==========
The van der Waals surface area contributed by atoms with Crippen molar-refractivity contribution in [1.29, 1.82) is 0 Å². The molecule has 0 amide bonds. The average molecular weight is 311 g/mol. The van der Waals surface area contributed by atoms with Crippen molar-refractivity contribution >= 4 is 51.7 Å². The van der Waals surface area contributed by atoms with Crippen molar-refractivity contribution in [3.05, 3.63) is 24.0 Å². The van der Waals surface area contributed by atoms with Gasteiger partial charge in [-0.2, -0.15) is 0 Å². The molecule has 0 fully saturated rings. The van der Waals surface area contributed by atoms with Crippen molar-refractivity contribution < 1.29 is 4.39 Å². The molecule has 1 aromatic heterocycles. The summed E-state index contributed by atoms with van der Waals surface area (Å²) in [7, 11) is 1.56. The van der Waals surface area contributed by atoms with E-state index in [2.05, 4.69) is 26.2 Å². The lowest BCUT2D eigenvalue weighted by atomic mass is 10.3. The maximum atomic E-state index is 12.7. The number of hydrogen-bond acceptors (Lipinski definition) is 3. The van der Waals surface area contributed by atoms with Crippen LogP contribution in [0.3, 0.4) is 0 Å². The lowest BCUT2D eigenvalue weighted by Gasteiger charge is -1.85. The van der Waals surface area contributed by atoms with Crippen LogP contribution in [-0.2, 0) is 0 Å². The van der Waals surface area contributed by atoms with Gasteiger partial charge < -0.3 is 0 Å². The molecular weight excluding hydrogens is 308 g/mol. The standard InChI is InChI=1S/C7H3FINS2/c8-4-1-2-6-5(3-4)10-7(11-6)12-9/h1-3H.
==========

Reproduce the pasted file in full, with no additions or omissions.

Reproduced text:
The van der Waals surface area contributed by atoms with Crippen molar-refractivity contribution in [1.29, 1.82) is 0 Å². The molecule has 0 amide bonds. The average molecular weight is 311 g/mol. The van der Waals surface area contributed by atoms with Crippen molar-refractivity contribution >= 4 is 51.7 Å². The van der Waals surface area contributed by atoms with Crippen molar-refractivity contribution in [3.05, 3.63) is 24.0 Å². The van der Waals surface area contributed by atoms with Gasteiger partial charge in [-0.2, -0.15) is 0 Å². The molecule has 0 fully saturated rings. The van der Waals surface area contributed by atoms with Crippen molar-refractivity contribution < 1.29 is 4.39 Å². The molecule has 1 aromatic heterocycles. The summed E-state index contributed by atoms with van der Waals surface area (Å²) in [7, 11) is 1.56. The van der Waals surface area contributed by atoms with E-state index in [2.05, 4.69) is 26.2 Å². The lowest BCUT2D eigenvalue weighted by atomic mass is 10.3. The maximum atomic E-state index is 12.7. The number of hydrogen-bond acceptors (Lipinski definition) is 3. The van der Waals surface area contributed by atoms with Crippen LogP contribution in [0.3, 0.4) is 0 Å². The lowest BCUT2D eigenvalue weighted by Gasteiger charge is -1.85. The van der Waals surface area contributed by atoms with Crippen LogP contribution in [-0.2, 0) is 0 Å². The van der Waals surface area contributed by atoms with Gasteiger partial charge < -0.3 is 0 Å². The molecular weight excluding hydrogens is 308 g/mol. The standard InChI is InChI=1S/C7H3FINS2/c8-4-1-2-6-5(3-4)10-7(11-6)12-9/h1-3H.